Hi all, it's my first post on rec.woodworking!
My question is, what kind of steel works well for chisels? Is
chrome-moly steel suitable? I read in the a past thread that
chrome-moly wasn't suited for hand planes, are the attributes of hand
planes and chisels similar enough that the same would be true for
Thanks in advance,
On 26 Aug 2003 20:43:24 -0700, mikedeco firstname.lastname@example.org (Mike
Then try searching rec.knives too (groups.google.com). You'll
probably find the Steels FAQ a useful read.
Simple ones. Medium or high carbon, not much else as an alloying
It'll work, but I wouldn't recommend it. Molybdenum is useful for
two things. It improves performance at high temperatures, so it's part
of "high speed steels" used for turning steel fast, with the tool at
red heat (woodworkers don't do this). It's also used to make steels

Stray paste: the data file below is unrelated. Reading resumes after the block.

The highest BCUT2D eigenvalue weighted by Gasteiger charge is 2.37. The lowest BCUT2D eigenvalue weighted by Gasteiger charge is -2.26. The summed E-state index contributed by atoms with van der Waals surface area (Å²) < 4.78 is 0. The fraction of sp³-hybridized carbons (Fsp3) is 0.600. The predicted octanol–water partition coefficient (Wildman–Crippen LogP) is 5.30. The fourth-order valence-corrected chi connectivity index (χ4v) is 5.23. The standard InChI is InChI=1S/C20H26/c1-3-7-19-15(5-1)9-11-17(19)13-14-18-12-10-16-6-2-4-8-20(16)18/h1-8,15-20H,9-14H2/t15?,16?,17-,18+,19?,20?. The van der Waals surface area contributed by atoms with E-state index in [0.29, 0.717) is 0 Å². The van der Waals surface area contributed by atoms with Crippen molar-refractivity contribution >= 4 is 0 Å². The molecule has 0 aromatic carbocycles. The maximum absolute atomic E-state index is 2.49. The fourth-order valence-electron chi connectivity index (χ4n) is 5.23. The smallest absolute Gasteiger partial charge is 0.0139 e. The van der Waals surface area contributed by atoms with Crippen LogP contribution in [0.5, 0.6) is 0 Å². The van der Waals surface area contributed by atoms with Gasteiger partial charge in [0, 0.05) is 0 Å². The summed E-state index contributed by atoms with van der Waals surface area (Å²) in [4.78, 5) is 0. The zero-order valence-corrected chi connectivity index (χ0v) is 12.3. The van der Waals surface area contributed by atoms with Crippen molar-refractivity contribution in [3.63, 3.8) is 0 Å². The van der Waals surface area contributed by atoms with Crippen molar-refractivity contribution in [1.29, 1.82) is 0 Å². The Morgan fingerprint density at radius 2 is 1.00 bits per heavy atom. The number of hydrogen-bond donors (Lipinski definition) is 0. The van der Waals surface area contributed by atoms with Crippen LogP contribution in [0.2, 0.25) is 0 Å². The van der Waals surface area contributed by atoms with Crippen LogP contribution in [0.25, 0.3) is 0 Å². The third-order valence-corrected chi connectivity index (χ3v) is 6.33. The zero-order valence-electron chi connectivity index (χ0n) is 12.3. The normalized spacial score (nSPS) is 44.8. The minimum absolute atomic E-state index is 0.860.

air-hardening, rather than needing an oil or water quench. Although
one of these steels (A2) is currently fashionable for woodworking
tools, it's not a steel to learn with.
Chrome pops up in many steels, and small quantities of it improve rust
resistance. Large quantities would make a bad chisel though, with no
Chrome vanadium steels are other alloys that turn up in commercial
plane irons, but aren't recommended. They're there to make the irons
easier and quicker to grind by machine. No benefit if hand sharpening.
I'd suggest trying the following steels:
O1 - easily bought as new steel, it's sold by engineering suppliers as
"gauge plate". Surfaces are ready ground to an accurate thickness.
Not much use for forging (IMHO), but useful if you want to make knives
simply by cutting and grinding. Popular because it's very easy to heat
treat, with an oil quench.
5160 - Truck leafspring. The classic steel for easy back-yard forging
of cutlery. Doesn't hold the greatest edge, but useful for machetes,
light axes, heavy framing chisels etc.
52100 - Ball bearing races. Forges well to give a good edge.
If you're forging chisels, then definitely try learning to forge weld
and making laminated blades.
Some are, some aren't. Some chisels need the same behaviour as plane
irons. But a big mortice chisel needs toughness more than a good edge
or finish. A carving gouge might need to be even more like a plane
iron than a plane.
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